Once the shocking potential has been turned off by the one-shot 38, the electrical shock will not be repeated the next time that the dog barks unless the reset switch 27 has again been manually actuated. To attain this one-time action, another output from the one-shot multivibrator 38 is delivered through line 45 back to flip-flop 36, to return it to a condition in which switch 35 is turned off. The switch 35 then remains in this condition until the reset switch 27 is again actuated.
In using the device of FIGS. 3 and 4, the collar is placed about the dog's neck in the same manner as is the device of FIG. 1, and the functioning is the same except with regard to actuation of pushbutton 28. Unless this button has been pressed inwardly before a particular barking occasion, the device will function when the dog barks to emit only sound. Whenever button 28 is momentarily pressed inwardly, such actuation of reset switch 27 acts to enable the shocking circuitry for application of an electrical shock to the dog in conjunction with emisson of the sound on the next barking occasion but not thereafter. The application of the shock at the same time that the sound is emitted conditions the animal to dislike the sound even more than in the first form of the invention. Consequently, when the animal barks at a later time and hears only the sound without feeling the shock, he has a greatly enhanced reaction to the sound.
FIG. 5 illustrates diagrammatically another form of the invention, which includes a unit 15b carried by a dog collar 11b and adapted to be turned on and off by a hand held remote control device 39. The unit 15b includes a sound emitting buzzer and shocking terminals and circuitry, as in the second form of the invention, and also includes a radio receiver or other receiver responsive to signals from a transmitter in the control device 39 to turn the buzzer and shocking current on and off. Preferably, control device 39 has two pushbuttons 40 and 41, one of which will cause emission of a timed characteristics sound from the buzzer in unit 15b, and the other of which will cause the emission of a timed characteristic sound followed immediately by the application of a light electric shock.
While certain specific embodiments of the present invention have been disclosed as typical, the invention is of course not limited to these particular forms, but rather is applicable broadly to all such variations as fall within the scope of the appended claims.
The above and other features and objects of the invention will be better understood from the following detailed description of the typical embodiments illustrated in the accompanying drawings, in which:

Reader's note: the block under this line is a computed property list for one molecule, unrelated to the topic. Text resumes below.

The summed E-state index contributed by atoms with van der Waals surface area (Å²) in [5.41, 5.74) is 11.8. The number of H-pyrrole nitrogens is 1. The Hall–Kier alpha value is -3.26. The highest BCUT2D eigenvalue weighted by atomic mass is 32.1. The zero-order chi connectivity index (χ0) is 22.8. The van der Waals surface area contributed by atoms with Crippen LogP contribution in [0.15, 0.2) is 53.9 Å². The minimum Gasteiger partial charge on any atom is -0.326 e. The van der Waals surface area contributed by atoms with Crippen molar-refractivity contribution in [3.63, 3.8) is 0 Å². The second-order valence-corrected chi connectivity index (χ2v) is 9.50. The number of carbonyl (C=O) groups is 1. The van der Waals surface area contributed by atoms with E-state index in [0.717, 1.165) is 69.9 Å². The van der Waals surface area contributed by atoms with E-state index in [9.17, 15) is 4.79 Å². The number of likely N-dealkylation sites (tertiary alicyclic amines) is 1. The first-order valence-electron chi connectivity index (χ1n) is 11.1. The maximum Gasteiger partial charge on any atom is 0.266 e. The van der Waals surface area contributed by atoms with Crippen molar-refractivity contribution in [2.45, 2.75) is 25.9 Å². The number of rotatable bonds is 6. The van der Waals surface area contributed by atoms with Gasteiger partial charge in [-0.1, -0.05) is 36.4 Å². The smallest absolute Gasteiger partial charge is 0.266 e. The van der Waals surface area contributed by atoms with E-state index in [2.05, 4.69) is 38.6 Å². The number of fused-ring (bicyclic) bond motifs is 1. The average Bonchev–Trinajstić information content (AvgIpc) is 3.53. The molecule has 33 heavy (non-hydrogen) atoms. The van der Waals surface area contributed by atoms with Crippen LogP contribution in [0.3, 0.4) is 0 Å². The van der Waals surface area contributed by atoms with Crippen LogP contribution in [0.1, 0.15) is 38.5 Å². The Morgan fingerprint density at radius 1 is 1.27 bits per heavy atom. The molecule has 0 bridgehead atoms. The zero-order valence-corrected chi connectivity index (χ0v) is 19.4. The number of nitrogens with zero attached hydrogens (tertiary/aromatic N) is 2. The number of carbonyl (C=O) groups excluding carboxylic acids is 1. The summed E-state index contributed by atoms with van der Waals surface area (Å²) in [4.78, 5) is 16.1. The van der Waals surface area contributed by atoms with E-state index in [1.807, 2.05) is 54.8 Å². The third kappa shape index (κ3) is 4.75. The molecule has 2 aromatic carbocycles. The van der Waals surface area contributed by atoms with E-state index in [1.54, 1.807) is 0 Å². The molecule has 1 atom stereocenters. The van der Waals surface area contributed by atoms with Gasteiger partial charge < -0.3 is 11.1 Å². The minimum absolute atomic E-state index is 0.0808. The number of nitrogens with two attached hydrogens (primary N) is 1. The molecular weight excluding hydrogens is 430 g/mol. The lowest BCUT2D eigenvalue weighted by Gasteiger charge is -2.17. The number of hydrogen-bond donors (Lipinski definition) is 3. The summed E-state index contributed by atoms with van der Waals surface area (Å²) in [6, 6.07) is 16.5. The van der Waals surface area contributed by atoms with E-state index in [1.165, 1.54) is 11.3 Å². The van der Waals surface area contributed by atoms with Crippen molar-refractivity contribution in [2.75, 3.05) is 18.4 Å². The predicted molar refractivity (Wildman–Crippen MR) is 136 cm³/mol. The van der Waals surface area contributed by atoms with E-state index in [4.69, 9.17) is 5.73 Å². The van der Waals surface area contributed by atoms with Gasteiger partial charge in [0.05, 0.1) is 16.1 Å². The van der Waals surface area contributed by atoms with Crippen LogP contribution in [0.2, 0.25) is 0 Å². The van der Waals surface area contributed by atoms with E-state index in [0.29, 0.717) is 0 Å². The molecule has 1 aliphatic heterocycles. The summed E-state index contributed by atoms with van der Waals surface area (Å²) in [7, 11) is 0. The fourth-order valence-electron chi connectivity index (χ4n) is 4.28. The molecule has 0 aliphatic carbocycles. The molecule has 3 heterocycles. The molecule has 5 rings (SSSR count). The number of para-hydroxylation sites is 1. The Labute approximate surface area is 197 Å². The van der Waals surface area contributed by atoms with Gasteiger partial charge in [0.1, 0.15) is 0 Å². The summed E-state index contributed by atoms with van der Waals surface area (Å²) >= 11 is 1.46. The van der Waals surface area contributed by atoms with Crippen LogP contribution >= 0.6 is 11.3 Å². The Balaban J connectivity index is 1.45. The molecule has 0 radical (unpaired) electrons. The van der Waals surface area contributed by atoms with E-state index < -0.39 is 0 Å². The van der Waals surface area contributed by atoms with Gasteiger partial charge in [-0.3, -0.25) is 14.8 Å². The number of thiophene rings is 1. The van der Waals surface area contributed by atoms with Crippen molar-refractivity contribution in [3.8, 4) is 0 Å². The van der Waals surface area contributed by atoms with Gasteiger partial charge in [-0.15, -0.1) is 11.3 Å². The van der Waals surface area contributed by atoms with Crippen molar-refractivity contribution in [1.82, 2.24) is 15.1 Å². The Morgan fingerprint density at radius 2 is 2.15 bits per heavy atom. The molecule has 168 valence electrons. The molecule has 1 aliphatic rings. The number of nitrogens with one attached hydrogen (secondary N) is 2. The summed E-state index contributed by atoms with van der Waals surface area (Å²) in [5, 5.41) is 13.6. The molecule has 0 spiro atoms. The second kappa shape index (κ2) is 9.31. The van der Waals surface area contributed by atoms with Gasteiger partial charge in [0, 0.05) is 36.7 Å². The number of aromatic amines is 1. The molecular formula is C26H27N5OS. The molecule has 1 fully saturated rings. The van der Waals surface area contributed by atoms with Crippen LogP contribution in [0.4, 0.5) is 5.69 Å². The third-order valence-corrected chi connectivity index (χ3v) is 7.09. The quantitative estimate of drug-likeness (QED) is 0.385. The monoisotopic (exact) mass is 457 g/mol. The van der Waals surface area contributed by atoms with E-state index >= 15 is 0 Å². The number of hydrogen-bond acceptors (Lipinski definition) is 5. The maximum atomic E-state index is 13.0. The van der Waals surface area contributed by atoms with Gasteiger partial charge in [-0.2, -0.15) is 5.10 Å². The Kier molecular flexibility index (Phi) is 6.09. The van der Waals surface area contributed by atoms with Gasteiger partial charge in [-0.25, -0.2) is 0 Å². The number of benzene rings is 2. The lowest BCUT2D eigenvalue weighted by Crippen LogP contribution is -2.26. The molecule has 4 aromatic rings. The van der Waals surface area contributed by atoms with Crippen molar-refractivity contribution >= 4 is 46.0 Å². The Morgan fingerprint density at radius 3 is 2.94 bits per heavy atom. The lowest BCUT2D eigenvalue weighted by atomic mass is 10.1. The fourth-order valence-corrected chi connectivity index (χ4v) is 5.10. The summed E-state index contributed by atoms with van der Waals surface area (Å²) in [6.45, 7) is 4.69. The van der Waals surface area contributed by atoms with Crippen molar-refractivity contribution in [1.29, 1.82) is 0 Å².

FIG. 1 is a front view of an automatic dog training collar assembly constructed in accordance with the invention;
FIG. 2 illustrates the electronic circuit of the FIG. 1 device;
FIG. 3 is a front elevational view of a variational form of the invention;
FIG. 4 is a block diagram representing the circuit of the FIG. 3 device; and
FIG. 5 illustrates diagrammatically a remote controlled form of the invention.
This invention relates to improved devices and methods for training dogs not to bark.
There have in the past been devised dog training collars which have included devices for applying an electrical shock to a dog each time that he barks. These devices have included microphones which pick up the barking sound, and then energize circuitry for producing the electrical shock. However, such collars relying entirely on repeated shocking of the animal have recently fallen into disfavor as inhumane.
The present invention provides improved devices and methods for training a dog not to bark, by a conditioning effect which relies in large part on the emission of an unpleasant sound when the dog barks. The effect of the sound can be enhanced by accompanying it on some but perferably not all barking occasions with a light electrical shocking of the animal. This shocking in association with the sound preconditions the dog to dislike the sound more than he otherwise would, and to thus react better to the sound alone on subsequent actuations than if he had never felt the shock in association with the sound. In order to avoid excessive use of the shocking circuit, it may be designed to require manual resetting by the trainer after each cycle of shocking operation, so that each time the circuit is reset it applies a shock with the sound only once (or another limited number of times), following which the device returns to a sound-only condition until again purposely reset.